Odell: Yeah, I would say to a degree. I would call it…all songs from this road. I wasn’t really trying to create a concept…it was just trying to record a snapshot of time. It’s mostly trying to document [my experiences there].
DK: I really like your song, “If You Wanna Love Somebody,” which has a lot of emotion. What inspired you to write this song?
Odell: I think there was a degree of distraction that was going on in my life at that point. It’s an interesting song, in the sense that it’s quite spiritual in a way, to try to clear yourself of distractions and see what’s important.
I think an analogy for this song would be…it’s like when you leave your sunglasses on your head, and you search through your house looking for your sunglasses. Then you realize they were there on your head all along. It’s saying that you can think you’ve lost love to someone, but actually it’s there the whole time…you’re just not seeing it yourself. I think that’s what this song is saying.
I’m always careful about using the word spirituality, but I think this song came from an adventure into that department, in terms of meditation…transcendental meditation. I was certainly experimenting with this, and I still am. I think the sense of it…the spirituality, is one of real positivity with that song.
DK: Another song I like is “Half As Good As You,” which you sing as a duet with Alice Merton. How did you connect with Alice, and how did this song came together?
Odell: I wrote this song awhile ago, and it had been sitting in my sort of chest of songs. I had written a verse and the main chorus. Then I thought how it might fit well with the other songs on Jubilee Road. So I began working on “Half As Good As You” again, and I thought it would be really interesting if we actually heard her side (the female side) as well, rather than just my side. So I thought…Oh, I’d really like it as a duet.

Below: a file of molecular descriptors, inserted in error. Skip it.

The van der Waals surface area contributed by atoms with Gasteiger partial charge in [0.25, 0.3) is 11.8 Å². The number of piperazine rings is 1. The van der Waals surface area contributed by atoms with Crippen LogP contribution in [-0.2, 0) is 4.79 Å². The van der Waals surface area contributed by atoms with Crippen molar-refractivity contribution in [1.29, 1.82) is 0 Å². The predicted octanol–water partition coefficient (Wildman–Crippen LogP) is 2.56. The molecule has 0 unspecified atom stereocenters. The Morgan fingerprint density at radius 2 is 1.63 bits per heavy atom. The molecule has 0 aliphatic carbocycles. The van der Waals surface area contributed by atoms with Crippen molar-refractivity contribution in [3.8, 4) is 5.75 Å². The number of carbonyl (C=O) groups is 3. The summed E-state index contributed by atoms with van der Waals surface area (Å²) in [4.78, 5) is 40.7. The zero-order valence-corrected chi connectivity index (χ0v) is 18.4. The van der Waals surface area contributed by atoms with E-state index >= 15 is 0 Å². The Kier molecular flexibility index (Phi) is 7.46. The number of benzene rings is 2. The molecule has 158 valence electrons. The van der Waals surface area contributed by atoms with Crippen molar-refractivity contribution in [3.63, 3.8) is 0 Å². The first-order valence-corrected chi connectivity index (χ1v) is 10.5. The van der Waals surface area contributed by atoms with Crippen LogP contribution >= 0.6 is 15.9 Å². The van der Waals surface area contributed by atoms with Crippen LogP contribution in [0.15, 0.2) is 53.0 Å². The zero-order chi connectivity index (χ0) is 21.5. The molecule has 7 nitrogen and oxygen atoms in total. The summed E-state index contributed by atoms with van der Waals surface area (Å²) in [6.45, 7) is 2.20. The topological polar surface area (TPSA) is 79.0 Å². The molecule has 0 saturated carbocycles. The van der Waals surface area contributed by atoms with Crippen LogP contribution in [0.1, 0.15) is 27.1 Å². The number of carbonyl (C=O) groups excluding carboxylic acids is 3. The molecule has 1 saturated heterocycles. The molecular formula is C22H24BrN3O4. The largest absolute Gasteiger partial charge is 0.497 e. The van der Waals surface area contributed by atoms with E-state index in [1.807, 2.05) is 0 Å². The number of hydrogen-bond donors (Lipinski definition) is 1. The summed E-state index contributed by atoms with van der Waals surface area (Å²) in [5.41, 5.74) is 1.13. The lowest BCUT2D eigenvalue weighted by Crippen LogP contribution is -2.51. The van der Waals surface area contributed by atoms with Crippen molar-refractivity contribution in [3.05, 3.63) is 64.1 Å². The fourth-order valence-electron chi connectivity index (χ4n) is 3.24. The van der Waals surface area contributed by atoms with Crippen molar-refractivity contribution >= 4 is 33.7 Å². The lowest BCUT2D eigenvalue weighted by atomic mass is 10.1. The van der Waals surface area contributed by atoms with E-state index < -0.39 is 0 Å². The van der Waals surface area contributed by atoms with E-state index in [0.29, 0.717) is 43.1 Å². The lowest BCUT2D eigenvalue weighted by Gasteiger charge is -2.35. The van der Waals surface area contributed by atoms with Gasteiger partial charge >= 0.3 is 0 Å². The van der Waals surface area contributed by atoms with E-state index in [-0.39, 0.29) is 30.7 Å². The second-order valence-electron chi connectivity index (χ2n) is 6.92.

Here’s the video of Tom Odell’s single “Half As Good As You,”
featuring Alice Merton.
I had met Alice Merton a few months before, so I asked if she wanted to come have a go at singing it. She said yes, and it worked really well. I thought it was really refreshing to hear someone else’s voice midway through the album. Alice added so much energy to it, which is really pleasant. It’s been really nice having her sing on it.
DK: When you write songs, would you usually sit down at the piano and try to come up with something? Or do you like to come up with a title or lyrics first?
Odell: I’d say it’s always different. I’m always jotting things down in my notepads…little titles and ideas. That’s more of a word thing, and I’m searching for phrases. At the same time, I’m always recording melodic ideas into my phone, and lyric ideas as well. And then when I sit at the piano, I’ll draw from my notepad ideas and my phone, and see if anything sticks [with the music I’m writing].
With my writing process, I’ll write very intensely. I’ll write for about 10 hours a day for a month or so, and a bunch of songs will come. Increasingly, I write with quite intense bursts, and the rest of the time, it’s more about collecting ideas.
DK: On your recent U.S. tour, you played solo shows, singing & playing piano onstage by yourself. When you come back to the U.S. for your tour next spring, will you be playing solo or with your band?
Odell: I’ll have my band with me next time. I really enjoyed that solo tour—it was the first solo tour I’ve done, and I’d like to do it again someday. But I wanted to come back with the band, because it’s a completely different show. I’m definitely looking forward to coming back with the band.